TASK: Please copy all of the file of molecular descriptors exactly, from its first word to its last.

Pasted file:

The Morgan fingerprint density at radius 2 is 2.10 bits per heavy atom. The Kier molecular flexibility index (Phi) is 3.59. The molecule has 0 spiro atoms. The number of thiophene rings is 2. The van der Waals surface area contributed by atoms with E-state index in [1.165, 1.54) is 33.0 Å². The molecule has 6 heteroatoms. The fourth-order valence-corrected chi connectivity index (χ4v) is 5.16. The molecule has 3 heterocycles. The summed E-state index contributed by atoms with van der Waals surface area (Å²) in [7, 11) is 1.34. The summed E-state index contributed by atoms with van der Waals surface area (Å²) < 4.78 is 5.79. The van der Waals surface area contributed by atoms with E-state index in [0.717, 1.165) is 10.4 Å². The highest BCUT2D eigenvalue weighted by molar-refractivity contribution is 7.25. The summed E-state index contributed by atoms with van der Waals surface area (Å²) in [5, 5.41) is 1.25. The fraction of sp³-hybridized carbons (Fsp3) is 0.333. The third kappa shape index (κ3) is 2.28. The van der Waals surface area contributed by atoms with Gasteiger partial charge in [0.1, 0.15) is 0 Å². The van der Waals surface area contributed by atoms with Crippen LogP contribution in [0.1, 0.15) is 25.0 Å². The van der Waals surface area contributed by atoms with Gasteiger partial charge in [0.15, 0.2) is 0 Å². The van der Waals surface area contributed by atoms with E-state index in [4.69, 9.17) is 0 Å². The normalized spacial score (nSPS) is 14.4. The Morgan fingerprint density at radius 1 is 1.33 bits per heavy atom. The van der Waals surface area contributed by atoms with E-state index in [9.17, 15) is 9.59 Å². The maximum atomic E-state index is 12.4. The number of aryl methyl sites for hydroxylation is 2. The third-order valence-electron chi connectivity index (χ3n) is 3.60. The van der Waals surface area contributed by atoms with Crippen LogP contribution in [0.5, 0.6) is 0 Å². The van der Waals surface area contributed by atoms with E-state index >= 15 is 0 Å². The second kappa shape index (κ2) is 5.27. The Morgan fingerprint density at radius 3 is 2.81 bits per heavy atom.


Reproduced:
The Morgan fingerprint density at radius 2 is 2.10 bits per heavy atom. The Kier molecular flexibility index (Phi) is 3.59. The molecule has 0 spiro atoms. The number of thiophene rings is 2. The van der Waals surface area contributed by atoms with E-state index in [1.165, 1.54) is 33.0 Å². The molecule has 6 heteroatoms. The fourth-order valence-corrected chi connectivity index (χ4v) is 5.16. The molecule has 3 heterocycles. The summed E-state index contributed by atoms with van der Waals surface area (Å²) in [7, 11) is 1.34. The summed E-state index contributed by atoms with van der Waals surface area (Å²) < 4.78 is 5.79. The van der Waals surface area contributed by atoms with E-state index in [0.717, 1.165) is 10.4 Å². The highest BCUT2D eigenvalue weighted by molar-refractivity contribution is 7.25. The summed E-state index contributed by atoms with van der Waals surface area (Å²) in [5, 5.41) is 1.25. The fraction of sp³-hybridized carbons (Fsp3) is 0.333. The third kappa shape index (κ3) is 2.28. The van der Waals surface area contributed by atoms with Gasteiger partial charge in [0.1, 0.15) is 0 Å². The van der Waals surface area contributed by atoms with Crippen LogP contribution in [0.1, 0.15) is 25.0 Å². The van der Waals surface area contributed by atoms with Gasteiger partial charge in [0.15, 0.2) is 0 Å². The van der Waals surface area contributed by atoms with E-state index in [4.69, 9.17) is 0 Å². The normalized spacial score (nSPS) is 14.4. The Morgan fingerprint density at radius 1 is 1.33 bits per heavy atom. The van der Waals surface area contributed by atoms with E-state index in [9.17, 15) is 9.59 Å². The maximum atomic E-state index is 12.4. The number of aryl methyl sites for hydroxylation is 2. The third-order valence-electron chi connectivity index (χ3n) is 3.60. The van der Waals surface area contributed by atoms with Crippen LogP contribution in [0.5, 0.6) is 0 Å². The van der Waals surface area contributed by atoms with E-state index >= 15 is 0 Å². The second kappa shape index (κ2) is 5.27. The Morgan fingerprint density at radius 3 is 2.81 bits per heavy atom.